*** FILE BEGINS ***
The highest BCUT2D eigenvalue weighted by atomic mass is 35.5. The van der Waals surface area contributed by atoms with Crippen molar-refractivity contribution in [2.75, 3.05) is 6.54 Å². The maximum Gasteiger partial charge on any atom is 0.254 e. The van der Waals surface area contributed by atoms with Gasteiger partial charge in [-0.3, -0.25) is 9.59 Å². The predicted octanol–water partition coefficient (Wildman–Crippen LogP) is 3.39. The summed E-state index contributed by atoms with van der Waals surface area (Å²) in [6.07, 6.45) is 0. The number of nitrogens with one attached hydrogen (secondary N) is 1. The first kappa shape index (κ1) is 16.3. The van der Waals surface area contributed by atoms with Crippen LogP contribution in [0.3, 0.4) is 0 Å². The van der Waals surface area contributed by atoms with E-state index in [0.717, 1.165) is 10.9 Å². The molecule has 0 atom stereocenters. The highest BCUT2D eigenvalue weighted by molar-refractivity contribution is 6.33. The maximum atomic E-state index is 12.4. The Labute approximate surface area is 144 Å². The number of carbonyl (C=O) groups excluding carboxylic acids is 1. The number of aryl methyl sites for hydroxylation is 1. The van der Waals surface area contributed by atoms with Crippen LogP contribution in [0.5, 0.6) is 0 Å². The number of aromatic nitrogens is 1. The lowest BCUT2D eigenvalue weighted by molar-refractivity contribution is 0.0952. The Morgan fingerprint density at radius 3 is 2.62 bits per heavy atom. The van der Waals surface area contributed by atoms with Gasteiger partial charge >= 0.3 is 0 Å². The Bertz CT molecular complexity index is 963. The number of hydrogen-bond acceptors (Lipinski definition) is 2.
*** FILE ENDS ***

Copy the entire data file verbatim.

The highest BCUT2D eigenvalue weighted by atomic mass is 35.5. The van der Waals surface area contributed by atoms with Crippen molar-refractivity contribution in [2.75, 3.05) is 6.54 Å². The maximum Gasteiger partial charge on any atom is 0.254 e. The van der Waals surface area contributed by atoms with Gasteiger partial charge in [-0.3, -0.25) is 9.59 Å². The predicted octanol–water partition coefficient (Wildman–Crippen LogP) is 3.39. The summed E-state index contributed by atoms with van der Waals surface area (Å²) in [6.07, 6.45) is 0. The number of nitrogens with one attached hydrogen (secondary N) is 1. The first kappa shape index (κ1) is 16.3. The van der Waals surface area contributed by atoms with Crippen LogP contribution in [0.3, 0.4) is 0 Å². The van der Waals surface area contributed by atoms with E-state index in [0.717, 1.165) is 10.9 Å². The molecule has 0 atom stereocenters. The highest BCUT2D eigenvalue weighted by molar-refractivity contribution is 6.33. The maximum atomic E-state index is 12.4. The Labute approximate surface area is 144 Å². The number of carbonyl (C=O) groups excluding carboxylic acids is 1. The number of aryl methyl sites for hydroxylation is 1. The van der Waals surface area contributed by atoms with Crippen LogP contribution in [0.5, 0.6) is 0 Å². The number of aromatic nitrogens is 1. The lowest BCUT2D eigenvalue weighted by molar-refractivity contribution is 0.0952. The Morgan fingerprint density at radius 3 is 2.62 bits per heavy atom. The van der Waals surface area contributed by atoms with Gasteiger partial charge >= 0.3 is 0 Å². The Bertz CT molecular complexity index is 963. The number of hydrogen-bond acceptors (Lipinski definition) is 2.